Think like a dog for Christmas - advise canine behaviour experts.

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The UK Registry of Canine Behaviourists have issued their Ten Tips for a peaceful canine Christmas

Seeing Christmas from a dog’s perspective is the best way to avoid behaviour problems over the festive period according to the UK Registry of Canine Behaviourists (

“Christmas is a very unnatural time for dogs”, say’s Lisa Graham, Press Officer for the UKRCB, “To begin with there are more people, children and other dogs than usual, more excitement and more food and presents to be interested in. We also put a big tree in the middle of the house!”

“It can also be a stressful for dog owners who want their animals to behave at this time. If you start to think about Christmas as your dog does you will have a better understanding of their actions and motivations.”

To help dog owners enjoy a peaceful Christmas the UKRCB have come up with the most common situations in the house and ten tips to follow:

1. Food everywhere

Continue with your usual feeding regime with just a small amount of extra Christmas fare of an appropriate type. Avoid giving your dog chocolate (poisonous) cooked turkey bones (easy to choke on), raisins or grapes (both toxic).

2. Over excited owners and visitors

Ensure visitors and excited children don’t overwhelm your dog by letting one person interact with the dog at a time. 3. Lots of presents to play with

Do not include your dog in the opening of presents or he’ll soon learn to believe that everything on the floor is his to destroy.

4. Teasing

It may seem fun to children but stop them teasing the dog with human food, human toys or tuggy game.

5. Christmas tree in the house

Don’t put any human food related presents under the tree or leave puppies and young dogs unattended near it.

6. It’s Party time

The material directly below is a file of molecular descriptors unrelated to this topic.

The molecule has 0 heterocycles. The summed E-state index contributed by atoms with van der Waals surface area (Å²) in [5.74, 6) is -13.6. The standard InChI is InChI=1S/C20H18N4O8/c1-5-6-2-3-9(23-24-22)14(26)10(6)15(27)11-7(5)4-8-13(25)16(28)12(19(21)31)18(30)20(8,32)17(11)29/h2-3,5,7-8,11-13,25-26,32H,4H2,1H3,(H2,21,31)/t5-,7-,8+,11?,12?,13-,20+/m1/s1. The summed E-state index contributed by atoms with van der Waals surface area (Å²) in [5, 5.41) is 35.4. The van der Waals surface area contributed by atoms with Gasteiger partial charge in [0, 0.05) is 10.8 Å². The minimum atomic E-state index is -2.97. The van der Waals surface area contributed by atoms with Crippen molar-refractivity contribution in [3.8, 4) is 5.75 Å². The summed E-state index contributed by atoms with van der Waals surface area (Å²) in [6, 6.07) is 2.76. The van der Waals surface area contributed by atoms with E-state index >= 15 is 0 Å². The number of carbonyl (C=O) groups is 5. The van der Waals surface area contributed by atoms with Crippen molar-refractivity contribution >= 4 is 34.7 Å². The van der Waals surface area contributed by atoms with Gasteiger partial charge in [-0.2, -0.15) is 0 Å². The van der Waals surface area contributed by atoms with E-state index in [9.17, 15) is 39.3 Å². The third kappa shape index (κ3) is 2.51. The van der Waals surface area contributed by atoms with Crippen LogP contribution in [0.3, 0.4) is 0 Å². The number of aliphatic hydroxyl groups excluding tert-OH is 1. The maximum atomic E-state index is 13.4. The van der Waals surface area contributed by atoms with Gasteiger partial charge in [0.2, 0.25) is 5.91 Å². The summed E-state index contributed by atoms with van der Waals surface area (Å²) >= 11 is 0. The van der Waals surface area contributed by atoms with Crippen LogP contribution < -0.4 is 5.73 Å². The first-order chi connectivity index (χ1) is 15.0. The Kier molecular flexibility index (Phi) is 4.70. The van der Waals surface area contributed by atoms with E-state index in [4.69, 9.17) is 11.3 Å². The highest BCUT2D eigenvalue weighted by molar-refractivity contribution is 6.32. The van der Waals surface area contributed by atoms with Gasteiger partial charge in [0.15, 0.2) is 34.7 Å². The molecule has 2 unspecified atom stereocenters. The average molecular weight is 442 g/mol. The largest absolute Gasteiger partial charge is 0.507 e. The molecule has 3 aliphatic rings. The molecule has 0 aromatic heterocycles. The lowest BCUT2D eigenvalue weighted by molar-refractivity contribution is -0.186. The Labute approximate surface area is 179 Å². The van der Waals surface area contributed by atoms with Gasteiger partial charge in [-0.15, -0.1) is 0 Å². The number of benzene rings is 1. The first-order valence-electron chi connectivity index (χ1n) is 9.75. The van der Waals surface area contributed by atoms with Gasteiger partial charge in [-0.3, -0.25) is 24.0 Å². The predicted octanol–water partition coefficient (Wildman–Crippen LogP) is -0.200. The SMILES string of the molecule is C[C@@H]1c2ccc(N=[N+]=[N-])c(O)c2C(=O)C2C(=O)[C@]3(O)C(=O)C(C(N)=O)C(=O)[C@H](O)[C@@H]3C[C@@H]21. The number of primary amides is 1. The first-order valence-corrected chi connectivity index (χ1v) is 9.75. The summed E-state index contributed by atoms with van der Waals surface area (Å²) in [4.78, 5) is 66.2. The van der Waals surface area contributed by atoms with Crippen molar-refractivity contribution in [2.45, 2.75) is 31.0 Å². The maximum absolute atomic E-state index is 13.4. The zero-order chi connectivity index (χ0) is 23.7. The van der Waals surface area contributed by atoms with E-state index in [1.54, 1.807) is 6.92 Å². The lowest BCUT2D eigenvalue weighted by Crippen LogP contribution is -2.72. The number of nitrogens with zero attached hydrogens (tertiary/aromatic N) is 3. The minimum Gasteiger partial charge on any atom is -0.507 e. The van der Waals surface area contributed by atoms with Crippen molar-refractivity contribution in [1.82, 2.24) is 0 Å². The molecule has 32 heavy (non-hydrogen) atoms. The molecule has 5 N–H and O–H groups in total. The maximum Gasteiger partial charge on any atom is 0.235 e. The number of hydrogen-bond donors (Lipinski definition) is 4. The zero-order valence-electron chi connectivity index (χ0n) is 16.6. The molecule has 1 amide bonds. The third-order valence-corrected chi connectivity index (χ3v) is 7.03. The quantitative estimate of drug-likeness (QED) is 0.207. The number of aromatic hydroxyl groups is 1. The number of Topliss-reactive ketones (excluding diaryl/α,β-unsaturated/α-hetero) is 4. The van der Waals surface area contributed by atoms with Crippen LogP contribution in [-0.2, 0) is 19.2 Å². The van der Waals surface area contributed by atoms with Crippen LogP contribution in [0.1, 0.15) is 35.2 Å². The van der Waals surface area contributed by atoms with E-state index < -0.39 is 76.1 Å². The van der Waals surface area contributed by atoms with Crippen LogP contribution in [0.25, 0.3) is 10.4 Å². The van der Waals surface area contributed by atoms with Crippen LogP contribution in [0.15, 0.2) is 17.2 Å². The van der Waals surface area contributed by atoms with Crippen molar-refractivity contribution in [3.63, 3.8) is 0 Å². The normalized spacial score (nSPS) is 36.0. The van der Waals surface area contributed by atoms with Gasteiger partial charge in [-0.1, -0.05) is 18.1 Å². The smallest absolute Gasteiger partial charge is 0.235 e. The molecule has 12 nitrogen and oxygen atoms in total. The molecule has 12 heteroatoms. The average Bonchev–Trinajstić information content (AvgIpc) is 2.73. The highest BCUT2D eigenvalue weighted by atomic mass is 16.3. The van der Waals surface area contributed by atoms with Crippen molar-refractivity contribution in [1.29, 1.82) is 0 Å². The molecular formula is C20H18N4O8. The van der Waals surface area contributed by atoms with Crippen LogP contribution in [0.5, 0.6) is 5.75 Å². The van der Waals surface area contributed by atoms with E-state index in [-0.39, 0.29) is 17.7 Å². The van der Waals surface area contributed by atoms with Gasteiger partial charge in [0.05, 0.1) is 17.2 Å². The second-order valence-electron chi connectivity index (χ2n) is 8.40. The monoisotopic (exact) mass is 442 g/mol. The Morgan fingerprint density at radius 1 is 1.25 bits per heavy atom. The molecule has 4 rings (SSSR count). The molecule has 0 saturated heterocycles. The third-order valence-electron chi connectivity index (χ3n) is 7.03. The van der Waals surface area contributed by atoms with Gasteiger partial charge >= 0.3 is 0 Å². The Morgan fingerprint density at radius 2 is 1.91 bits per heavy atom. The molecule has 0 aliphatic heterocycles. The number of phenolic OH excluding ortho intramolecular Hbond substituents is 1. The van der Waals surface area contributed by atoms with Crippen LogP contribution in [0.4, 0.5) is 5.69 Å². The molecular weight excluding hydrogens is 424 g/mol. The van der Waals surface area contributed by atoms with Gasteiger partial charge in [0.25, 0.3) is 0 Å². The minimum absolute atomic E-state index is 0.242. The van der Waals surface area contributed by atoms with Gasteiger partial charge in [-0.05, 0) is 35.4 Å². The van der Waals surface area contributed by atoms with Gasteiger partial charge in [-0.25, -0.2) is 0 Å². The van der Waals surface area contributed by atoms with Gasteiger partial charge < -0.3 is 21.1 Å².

If you let it your dog will eat off the buffet table – don’t leave food easily accessible or let your guests feed party snacks to your dogs.

7. Boredom

Christmas has busy and quite times, buy some treat dispensers and chews to provide stimulation when attention may be restricted.

8. Strangers in the house on the sofa

Maintain clear and distinct boundaries for behaviour- if your dog is not allowed on furniture, forget letting him up “just this once”

9. Children in the house

Take the dog out for a good early morning walk so he can settle down at least for the morning when excitement for children is usually at its highest. Adult supervision of kids and dogs at all times.

10. Not enough room in the house

Like humans, sometimes Christmas can be sometimes be all too much. Make sure you dog has a quiet place where he can go for some peace.


Founded in 1992, the UKRCB ( comprises a nationwide network of canine behaviour advisors who offer a comprehensive referral service to veterinary surgeons and owners of dogs with behaviour problems such as aggressive tendencies toward humans or other dogs.

As well as dog aggression issues, the UKRCB also deals with compulsive behaviour, inappropriate barking, separation related behaviours, nervous or fearful behaviour and many other common and not so common canine conditions.